Meanwhile, what kind of age do Truthout‘s people think we lived in before the wonderful Electoral College seated this mentally ill, proudly ignorant election-loser?

Here at TCT, we have always been impressed with the power of this observation by the late Robert L. Heilbroner:

“At a business forum, I was once brash enough to say that I thought the main cultural impact of television advertising was to teach children that grown-ups told lies for money. How strong, deep, or sustaining can be the values of a civilization that generates a ceaseless flow of half-truths and careful deceptions?”

Heilbroner said that in 1976.

Finally, how cute is it that Truthout supposes that modern technology somehow supports, rather than clashes with, truth-telling? Has the climate for realism and democracy ever suffered a more fateful blow than the one struck by the continuing ascendancy of electronic audio-video machines? That a lefty operation with “truth” in its name can possibly miss the deep importance of the old tech of print literacy and direct human conversation is, I fear, a true sign of the times — times which did not begin in November of 2016.

Ralph Nader Thinks Advertising Doesn’t Work?

Ralph Nader has a new interview with Advertising Age. [It may be pay-walled, so TCT refrains from linking; you can find it.]

In the interview, Mr. Nader muses on “advertising inefficacy.” Commenting on the timeless fact that marketing remains something far less efficient than computer programming and that marketers are never sure which parts of their efforts are the ones that produce behavioral changes, Nader is apparently trying the tack of taking all this as proof that advertising is entirely ineffective, a mere vehicle for “misbehavior” by those who plan and sell it.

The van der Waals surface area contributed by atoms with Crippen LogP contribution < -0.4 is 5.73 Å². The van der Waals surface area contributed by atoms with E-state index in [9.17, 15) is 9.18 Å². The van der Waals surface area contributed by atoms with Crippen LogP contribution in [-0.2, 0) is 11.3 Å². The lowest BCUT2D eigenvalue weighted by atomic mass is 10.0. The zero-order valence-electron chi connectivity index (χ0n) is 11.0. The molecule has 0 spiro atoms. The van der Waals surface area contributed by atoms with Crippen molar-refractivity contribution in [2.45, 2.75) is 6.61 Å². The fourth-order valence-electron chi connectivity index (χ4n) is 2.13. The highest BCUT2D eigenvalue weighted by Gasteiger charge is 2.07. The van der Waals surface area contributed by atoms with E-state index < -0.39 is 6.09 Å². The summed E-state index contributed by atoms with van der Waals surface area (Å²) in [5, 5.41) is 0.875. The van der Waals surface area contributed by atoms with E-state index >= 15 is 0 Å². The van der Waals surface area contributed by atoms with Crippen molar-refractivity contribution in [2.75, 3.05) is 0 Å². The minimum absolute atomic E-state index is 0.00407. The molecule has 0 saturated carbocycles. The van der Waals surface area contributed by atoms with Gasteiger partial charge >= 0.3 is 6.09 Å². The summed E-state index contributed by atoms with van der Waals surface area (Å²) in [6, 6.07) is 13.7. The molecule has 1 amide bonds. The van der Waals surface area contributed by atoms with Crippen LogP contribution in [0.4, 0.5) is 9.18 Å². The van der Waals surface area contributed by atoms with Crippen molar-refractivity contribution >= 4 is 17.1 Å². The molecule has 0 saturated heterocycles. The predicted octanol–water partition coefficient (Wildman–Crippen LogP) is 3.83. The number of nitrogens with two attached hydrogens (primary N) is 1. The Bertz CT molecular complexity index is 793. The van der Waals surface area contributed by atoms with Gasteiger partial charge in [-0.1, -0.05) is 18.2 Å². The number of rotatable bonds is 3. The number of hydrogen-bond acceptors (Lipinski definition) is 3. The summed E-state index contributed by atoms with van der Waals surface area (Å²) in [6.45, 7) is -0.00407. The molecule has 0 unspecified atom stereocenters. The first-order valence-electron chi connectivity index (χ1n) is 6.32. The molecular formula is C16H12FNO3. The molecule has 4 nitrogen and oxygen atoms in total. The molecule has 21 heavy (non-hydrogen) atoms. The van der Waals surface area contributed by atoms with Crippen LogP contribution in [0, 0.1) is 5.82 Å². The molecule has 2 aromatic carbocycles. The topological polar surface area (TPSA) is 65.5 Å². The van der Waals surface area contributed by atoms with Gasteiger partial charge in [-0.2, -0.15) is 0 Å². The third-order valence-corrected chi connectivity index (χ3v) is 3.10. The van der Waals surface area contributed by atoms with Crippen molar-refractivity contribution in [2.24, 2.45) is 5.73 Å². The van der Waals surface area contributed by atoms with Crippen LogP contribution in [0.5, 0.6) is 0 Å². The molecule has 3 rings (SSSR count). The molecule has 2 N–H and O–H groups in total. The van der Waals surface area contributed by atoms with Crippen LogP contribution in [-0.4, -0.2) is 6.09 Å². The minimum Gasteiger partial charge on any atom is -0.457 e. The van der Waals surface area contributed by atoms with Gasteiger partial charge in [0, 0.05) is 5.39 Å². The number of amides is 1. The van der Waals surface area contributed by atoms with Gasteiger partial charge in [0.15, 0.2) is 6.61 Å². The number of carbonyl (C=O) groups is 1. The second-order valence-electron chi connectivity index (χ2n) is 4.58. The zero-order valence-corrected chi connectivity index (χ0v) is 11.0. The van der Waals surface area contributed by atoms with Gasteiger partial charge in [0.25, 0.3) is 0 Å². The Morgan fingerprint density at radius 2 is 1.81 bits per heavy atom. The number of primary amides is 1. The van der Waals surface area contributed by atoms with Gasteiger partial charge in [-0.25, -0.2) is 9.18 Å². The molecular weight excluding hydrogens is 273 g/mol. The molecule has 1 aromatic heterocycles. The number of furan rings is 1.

Nader’s underlying theory seems to be that, if he can only implant the news that advertising is a pointless waste, then TPTB will move against its ever-increasing importance in our lives. Here is Nader’s explanation of his motive:

“The more attention paid to advertising inefficacy, the more the FTC is going to wake up, and the more they wake up, the more Congress may wake up.”

Not only is this stunningly naive in political terms, but it simply ignores the serious evidence on the way marketing and advertising produce their intended results.

If we really want to address the galloping commercialization and commodification of our world, we can’t indulge cavalier opportunism, no matter how venerable the source. Delusion will get us nowhere. We need to describe reality if we want to exert some reasonable control over it. We are up against deep — and deeply logical — institutions. They will not yield to frippery.